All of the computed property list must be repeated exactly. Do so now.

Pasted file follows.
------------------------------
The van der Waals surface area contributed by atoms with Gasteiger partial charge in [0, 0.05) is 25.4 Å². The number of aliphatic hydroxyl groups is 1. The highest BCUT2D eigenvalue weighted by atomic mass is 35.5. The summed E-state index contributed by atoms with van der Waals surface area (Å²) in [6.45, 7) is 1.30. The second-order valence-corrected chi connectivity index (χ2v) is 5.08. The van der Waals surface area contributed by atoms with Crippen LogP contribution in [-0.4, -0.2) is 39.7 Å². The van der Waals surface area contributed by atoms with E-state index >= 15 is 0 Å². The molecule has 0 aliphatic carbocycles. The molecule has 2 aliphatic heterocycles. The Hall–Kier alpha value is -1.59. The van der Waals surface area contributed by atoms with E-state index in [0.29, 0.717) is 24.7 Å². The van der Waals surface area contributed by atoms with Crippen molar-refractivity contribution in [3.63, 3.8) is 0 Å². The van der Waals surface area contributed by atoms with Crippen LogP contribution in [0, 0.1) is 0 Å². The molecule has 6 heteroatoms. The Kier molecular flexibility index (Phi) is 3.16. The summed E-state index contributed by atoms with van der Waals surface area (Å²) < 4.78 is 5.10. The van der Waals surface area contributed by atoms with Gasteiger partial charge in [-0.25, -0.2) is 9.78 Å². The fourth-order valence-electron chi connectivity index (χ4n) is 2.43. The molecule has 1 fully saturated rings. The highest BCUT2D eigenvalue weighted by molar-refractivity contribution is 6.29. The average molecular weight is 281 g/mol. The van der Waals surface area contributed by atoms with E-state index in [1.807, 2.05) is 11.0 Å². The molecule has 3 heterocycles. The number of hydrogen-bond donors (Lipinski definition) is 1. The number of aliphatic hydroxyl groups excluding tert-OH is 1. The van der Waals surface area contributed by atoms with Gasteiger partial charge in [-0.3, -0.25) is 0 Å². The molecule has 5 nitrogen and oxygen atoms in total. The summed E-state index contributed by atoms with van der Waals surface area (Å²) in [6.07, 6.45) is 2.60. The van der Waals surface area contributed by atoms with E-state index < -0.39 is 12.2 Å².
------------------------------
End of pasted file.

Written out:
The van der Waals surface area contributed by atoms with Gasteiger partial charge in [0, 0.05) is 25.4 Å². The number of aliphatic hydroxyl groups is 1. The highest BCUT2D eigenvalue weighted by atomic mass is 35.5. The summed E-state index contributed by atoms with van der Waals surface area (Å²) in [6.45, 7) is 1.30. The second-order valence-corrected chi connectivity index (χ2v) is 5.08. The van der Waals surface area contributed by atoms with Crippen LogP contribution in [-0.4, -0.2) is 39.7 Å². The van der Waals surface area contributed by atoms with E-state index >= 15 is 0 Å². The molecule has 0 aliphatic carbocycles. The molecule has 2 aliphatic heterocycles. The Hall–Kier alpha value is -1.59. The van der Waals surface area contributed by atoms with E-state index in [0.29, 0.717) is 24.7 Å². The van der Waals surface area contributed by atoms with Crippen molar-refractivity contribution in [3.63, 3.8) is 0 Å². The van der Waals surface area contributed by atoms with Crippen LogP contribution in [0, 0.1) is 0 Å². The molecule has 6 heteroatoms. The Kier molecular flexibility index (Phi) is 3.16. The summed E-state index contributed by atoms with van der Waals surface area (Å²) < 4.78 is 5.10. The van der Waals surface area contributed by atoms with Gasteiger partial charge in [-0.25, -0.2) is 9.78 Å². The fourth-order valence-electron chi connectivity index (χ4n) is 2.43. The molecule has 1 fully saturated rings. The highest BCUT2D eigenvalue weighted by molar-refractivity contribution is 6.29. The average molecular weight is 281 g/mol. The van der Waals surface area contributed by atoms with E-state index in [1.807, 2.05) is 11.0 Å². The molecule has 3 heterocycles. The number of hydrogen-bond donors (Lipinski definition) is 1. The number of aliphatic hydroxyl groups excluding tert-OH is 1. The van der Waals surface area contributed by atoms with Gasteiger partial charge in [-0.3, -0.25) is 0 Å². The molecule has 5 nitrogen and oxygen atoms in total. The summed E-state index contributed by atoms with van der Waals surface area (Å²) in [6.07, 6.45) is 2.60. The van der Waals surface area contributed by atoms with E-state index < -0.39 is 12.2 Å².